Piperine also has its importance in Parkinson’s disease. It inhibits another type of enzyme that disrupts the production of dopamine, the feel-good hormone. Dopamine is usually deficient in patients with Parkinson’s, and ingesting black pepper can ease the symptoms. Similar effects can be observed in the case of depression too.
Black pepper can also delay brain aging and prevent Alzheimer’s. And it can also enhance the nerve activity in the brain, thereby curing seizures. It also protects the nerve cells and prevents early cell death. Moreover, it also had shown beneficial effects in stroke patients.
As per another Indian study, piperine in black pepper can decrease the formation of amyloidal plaque and prevent Alzheimer’s disease (13).
10. Improves Fertility In Men
Pepper plays an important role in improving male fertility. It is known to increase testosterone levels as it is rich in zinc and magnesium – two minerals critical for male sex hormones. It also increases sperm count and its concentration. The zinc in pepper also helps in the development and movement of sperms.
11. Helps Quit Smoking
Studies have shown that inhaling the vapor from black pepper can reduce smoking withdrawal symptoms. Cigarette cravings were also significantly reduced in test subjects who inhaled black pepper vapor (14).
12. Helps Treat Diabetes
The beneficial antioxidants in black pepper might help stabilize blood sugar levels. They regulate hyperglycemia, thereby aiding in diabetes treatment. And a 2013 study has proved that black pepper oil can inhibit the two enzymes that break down starch into glucose and make diabetic symptoms worse. But ingesting black pepper can delay glucose absorption.
Piperine can also be used as a bio-enhancing agent alongside metformin (a diabetes medication) – it helps reduce the dose of metformin and even its side effects, all the while helping ease the symptoms of the disease (15).
What Are The Benefits For Skin?
The potent antioxidants in black pepper offer excellent anti-aging benefits. The pepper also cleanses the skin and helps treat acne and other skin diseases like vitiligo.
13. Fights Wrinkles
The antioxidants in black pepper fight free radicals that cause signs of aging and harm your skin in more than one way. Black pepper fights the signs of premature aging – including wrinkles, fine lines, and even dark spots.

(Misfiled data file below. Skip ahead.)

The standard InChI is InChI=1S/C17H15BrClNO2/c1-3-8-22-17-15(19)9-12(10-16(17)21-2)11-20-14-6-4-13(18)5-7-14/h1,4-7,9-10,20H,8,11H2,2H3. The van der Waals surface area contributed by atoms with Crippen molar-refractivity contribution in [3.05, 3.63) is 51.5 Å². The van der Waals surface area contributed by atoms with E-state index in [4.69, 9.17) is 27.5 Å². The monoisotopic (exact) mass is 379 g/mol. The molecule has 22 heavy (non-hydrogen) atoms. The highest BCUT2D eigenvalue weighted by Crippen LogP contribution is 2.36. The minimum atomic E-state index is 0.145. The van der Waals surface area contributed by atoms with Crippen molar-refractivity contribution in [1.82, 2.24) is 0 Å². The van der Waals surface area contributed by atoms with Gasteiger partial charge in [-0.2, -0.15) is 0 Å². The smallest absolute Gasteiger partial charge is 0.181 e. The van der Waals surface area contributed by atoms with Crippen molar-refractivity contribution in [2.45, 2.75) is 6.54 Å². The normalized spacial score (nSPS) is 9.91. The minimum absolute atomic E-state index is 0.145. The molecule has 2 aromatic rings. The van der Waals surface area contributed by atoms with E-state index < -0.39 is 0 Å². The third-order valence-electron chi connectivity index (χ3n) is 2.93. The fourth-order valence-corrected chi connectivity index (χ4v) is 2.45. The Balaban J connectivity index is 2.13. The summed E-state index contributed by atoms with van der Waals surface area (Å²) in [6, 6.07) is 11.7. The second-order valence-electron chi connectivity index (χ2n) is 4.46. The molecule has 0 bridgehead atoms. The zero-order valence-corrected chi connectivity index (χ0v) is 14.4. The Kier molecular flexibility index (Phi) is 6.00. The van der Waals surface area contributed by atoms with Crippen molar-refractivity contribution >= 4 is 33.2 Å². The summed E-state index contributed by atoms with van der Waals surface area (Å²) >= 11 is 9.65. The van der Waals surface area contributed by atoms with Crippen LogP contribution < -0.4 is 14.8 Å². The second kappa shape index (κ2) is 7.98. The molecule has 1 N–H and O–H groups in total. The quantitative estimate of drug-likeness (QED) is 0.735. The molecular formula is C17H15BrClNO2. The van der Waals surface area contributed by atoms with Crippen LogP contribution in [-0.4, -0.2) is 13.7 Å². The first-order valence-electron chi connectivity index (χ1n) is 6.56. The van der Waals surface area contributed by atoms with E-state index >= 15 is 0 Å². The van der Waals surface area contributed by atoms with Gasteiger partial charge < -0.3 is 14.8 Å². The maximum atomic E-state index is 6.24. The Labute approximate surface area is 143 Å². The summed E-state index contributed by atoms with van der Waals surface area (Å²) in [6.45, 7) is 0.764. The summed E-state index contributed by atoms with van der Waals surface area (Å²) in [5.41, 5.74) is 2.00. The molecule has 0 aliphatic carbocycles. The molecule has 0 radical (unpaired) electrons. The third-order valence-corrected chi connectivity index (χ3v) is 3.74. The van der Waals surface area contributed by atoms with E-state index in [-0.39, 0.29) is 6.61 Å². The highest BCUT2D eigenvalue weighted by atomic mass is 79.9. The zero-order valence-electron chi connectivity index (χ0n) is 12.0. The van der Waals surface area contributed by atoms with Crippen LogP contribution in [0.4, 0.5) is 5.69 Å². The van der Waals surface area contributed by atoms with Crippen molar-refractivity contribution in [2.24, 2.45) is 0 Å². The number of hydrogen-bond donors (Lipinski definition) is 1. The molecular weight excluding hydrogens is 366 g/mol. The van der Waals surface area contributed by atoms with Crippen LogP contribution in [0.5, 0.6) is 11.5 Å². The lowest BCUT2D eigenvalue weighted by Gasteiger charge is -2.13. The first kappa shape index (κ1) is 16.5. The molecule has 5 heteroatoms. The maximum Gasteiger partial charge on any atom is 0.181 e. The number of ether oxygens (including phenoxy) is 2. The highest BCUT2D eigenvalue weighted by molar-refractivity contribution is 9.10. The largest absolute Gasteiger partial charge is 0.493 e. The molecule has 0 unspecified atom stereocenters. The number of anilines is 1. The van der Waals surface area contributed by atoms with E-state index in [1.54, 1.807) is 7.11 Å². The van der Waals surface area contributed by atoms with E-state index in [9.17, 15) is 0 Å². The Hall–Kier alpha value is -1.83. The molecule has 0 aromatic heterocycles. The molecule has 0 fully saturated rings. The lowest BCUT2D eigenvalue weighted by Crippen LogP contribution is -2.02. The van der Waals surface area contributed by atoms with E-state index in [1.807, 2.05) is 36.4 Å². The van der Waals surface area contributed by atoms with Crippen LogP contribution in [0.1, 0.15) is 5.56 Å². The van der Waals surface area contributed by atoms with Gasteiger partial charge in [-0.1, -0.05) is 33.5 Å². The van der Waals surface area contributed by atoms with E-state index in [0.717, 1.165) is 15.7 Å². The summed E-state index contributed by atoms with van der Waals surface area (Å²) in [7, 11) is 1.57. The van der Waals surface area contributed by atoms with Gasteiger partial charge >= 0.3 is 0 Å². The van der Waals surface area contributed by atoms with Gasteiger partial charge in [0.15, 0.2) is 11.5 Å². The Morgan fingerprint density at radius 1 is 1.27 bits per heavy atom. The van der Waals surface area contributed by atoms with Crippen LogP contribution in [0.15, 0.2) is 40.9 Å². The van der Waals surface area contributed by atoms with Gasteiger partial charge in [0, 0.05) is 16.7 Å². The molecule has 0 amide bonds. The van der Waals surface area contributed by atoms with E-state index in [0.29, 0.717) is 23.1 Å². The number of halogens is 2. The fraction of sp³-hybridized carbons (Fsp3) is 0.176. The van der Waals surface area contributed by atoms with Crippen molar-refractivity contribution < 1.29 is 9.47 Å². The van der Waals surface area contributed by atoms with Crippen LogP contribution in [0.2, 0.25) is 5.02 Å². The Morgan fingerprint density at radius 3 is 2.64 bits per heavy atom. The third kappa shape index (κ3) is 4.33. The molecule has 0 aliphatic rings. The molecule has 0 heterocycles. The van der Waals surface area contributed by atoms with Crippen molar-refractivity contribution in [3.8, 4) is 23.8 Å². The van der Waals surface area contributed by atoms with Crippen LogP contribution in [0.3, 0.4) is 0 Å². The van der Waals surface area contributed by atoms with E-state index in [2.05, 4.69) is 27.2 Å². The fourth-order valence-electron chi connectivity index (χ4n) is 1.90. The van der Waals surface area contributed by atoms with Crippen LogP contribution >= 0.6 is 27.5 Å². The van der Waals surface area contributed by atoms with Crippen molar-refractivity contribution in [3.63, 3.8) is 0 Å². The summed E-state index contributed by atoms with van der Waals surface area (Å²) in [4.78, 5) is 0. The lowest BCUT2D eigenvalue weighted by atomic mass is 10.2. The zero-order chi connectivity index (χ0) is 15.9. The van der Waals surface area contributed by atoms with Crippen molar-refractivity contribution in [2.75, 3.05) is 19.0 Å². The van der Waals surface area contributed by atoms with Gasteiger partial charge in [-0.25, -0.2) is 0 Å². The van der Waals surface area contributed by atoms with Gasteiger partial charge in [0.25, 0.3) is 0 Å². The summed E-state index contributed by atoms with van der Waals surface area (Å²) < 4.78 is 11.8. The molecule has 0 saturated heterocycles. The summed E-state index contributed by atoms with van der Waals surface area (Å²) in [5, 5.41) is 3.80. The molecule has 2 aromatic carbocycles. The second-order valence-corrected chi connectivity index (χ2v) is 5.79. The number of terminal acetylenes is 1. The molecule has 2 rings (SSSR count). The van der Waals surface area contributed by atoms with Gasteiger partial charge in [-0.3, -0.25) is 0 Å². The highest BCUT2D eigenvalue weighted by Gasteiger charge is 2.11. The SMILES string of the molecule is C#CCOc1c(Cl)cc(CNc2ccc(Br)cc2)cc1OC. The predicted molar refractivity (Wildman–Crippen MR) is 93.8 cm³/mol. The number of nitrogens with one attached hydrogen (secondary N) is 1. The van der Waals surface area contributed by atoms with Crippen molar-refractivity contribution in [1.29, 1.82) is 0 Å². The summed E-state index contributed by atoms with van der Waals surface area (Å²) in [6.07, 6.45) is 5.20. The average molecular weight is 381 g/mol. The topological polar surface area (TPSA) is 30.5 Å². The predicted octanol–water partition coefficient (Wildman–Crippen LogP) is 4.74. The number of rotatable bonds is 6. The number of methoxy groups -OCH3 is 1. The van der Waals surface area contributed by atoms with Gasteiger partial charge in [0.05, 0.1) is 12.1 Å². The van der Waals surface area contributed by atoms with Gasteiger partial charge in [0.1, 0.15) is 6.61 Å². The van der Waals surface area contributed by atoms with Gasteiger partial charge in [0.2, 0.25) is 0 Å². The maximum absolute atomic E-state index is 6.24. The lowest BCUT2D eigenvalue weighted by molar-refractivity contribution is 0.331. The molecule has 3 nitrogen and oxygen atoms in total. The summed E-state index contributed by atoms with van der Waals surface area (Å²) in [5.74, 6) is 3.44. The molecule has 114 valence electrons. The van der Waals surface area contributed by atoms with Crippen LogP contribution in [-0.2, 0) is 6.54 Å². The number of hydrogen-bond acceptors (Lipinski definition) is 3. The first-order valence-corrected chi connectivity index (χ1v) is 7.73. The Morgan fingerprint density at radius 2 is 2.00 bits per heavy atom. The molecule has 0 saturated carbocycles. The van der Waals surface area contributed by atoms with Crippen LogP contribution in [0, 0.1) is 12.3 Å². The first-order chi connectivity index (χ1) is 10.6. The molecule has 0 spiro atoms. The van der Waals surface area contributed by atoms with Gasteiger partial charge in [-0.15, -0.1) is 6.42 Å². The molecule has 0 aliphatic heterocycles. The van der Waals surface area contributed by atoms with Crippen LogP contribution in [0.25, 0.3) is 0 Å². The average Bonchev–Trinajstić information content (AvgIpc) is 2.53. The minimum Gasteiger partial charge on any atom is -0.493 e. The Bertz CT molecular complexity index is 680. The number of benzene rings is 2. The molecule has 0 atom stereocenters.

You can simply add black pepper to your daily diet to see its skin-enhancing effects. Or just combine a teaspoon of black pepper with equal amounts of honey or turmeric. Add water for a smoother consistency. Apply the mask to your face twice a day.
14. Exfoliates The Skin
Black pepper can be used as a scrub to exfoliate the skin and remove dead skin cells. This makes your skin smoother.
Crush some black pepper and make a scrub to remove dead skin cells and exfoliate your skin. Just take 1/2 teaspoon of powdered black pepper and 1 teaspoon of yogurt. Apply to your face and wash after 20 minutes.
This face pack will help remove toxins from your skin, leaving it soft and radiant. Black pepper also helps promote blood circulation and provides more oxygen and nutrients to your skin. Its anti-inflammatory and antibacterial properties help prevent acne.
15. Cures Vitiligo
Vitiligo is a condition that causes the skin to lose its pigmentation in certain areas. When your skin loses its natural pigmentation, it turns white. There are many different treatments for this skin disease, but a majority of them involve the use of harsh chemicals. Many patients are now turning to black pepper as a cure.
According to researchers from London, piperine found in black pepper provides a safe and natural alternative to chemical-based treatments.